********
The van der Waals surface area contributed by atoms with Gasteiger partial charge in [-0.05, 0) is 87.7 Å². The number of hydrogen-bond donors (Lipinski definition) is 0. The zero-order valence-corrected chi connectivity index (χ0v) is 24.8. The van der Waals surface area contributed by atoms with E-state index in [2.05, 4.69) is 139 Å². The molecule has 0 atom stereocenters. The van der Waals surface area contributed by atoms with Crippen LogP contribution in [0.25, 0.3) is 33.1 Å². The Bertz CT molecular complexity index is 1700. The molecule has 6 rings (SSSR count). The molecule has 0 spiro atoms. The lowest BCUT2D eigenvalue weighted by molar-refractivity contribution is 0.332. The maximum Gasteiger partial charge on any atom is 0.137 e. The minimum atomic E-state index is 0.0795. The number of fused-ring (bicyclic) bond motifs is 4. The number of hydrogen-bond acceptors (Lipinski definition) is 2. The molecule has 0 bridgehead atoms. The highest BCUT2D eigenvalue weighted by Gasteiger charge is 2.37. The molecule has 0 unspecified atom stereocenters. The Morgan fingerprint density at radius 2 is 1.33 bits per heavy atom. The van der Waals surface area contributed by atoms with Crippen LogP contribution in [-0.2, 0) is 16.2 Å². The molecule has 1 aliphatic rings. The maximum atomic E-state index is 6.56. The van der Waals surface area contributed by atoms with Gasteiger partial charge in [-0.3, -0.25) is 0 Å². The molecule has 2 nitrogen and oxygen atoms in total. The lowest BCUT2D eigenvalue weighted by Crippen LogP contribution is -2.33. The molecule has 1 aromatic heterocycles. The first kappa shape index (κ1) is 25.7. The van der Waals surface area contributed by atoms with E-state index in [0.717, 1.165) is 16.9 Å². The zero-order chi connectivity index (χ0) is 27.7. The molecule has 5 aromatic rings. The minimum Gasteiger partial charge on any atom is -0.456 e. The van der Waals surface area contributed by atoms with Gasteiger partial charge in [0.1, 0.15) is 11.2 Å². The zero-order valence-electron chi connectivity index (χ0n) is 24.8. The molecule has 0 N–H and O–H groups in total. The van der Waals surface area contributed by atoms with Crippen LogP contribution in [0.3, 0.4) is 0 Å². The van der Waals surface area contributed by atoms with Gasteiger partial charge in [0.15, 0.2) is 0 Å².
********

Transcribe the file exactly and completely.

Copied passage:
The van der Waals surface area contributed by atoms with Gasteiger partial charge in [-0.05, 0) is 87.7 Å². The number of hydrogen-bond donors (Lipinski definition) is 0. The zero-order valence-corrected chi connectivity index (χ0v) is 24.8. The van der Waals surface area contributed by atoms with E-state index in [2.05, 4.69) is 139 Å². The molecule has 0 atom stereocenters. The van der Waals surface area contributed by atoms with Crippen LogP contribution in [0.25, 0.3) is 33.1 Å². The Bertz CT molecular complexity index is 1700. The molecule has 6 rings (SSSR count). The molecule has 0 spiro atoms. The lowest BCUT2D eigenvalue weighted by molar-refractivity contribution is 0.332. The maximum Gasteiger partial charge on any atom is 0.137 e. The minimum atomic E-state index is 0.0795. The number of fused-ring (bicyclic) bond motifs is 4. The number of hydrogen-bond acceptors (Lipinski definition) is 2. The molecule has 0 bridgehead atoms. The highest BCUT2D eigenvalue weighted by Gasteiger charge is 2.37. The molecule has 0 unspecified atom stereocenters. The Morgan fingerprint density at radius 2 is 1.33 bits per heavy atom. The van der Waals surface area contributed by atoms with Crippen LogP contribution in [-0.2, 0) is 16.2 Å². The molecule has 1 aliphatic rings. The maximum atomic E-state index is 6.56. The van der Waals surface area contributed by atoms with Gasteiger partial charge in [-0.3, -0.25) is 0 Å². The molecule has 2 nitrogen and oxygen atoms in total. The lowest BCUT2D eigenvalue weighted by Crippen LogP contribution is -2.33. The molecule has 1 aromatic heterocycles. The first kappa shape index (κ1) is 25.7. The van der Waals surface area contributed by atoms with E-state index in [0.717, 1.165) is 16.9 Å². The zero-order chi connectivity index (χ0) is 27.7. The molecule has 5 aromatic rings. The minimum Gasteiger partial charge on any atom is -0.456 e. The van der Waals surface area contributed by atoms with Gasteiger partial charge in [0.1, 0.15) is 11.2 Å². The zero-order valence-electron chi connectivity index (χ0n) is 24.8. The molecule has 0 N–H and O–H groups in total. The van der Waals surface area contributed by atoms with Crippen LogP contribution in [0.3, 0.4) is 0 Å². The van der Waals surface area contributed by atoms with Gasteiger partial charge in [0.15, 0.2) is 0 Å².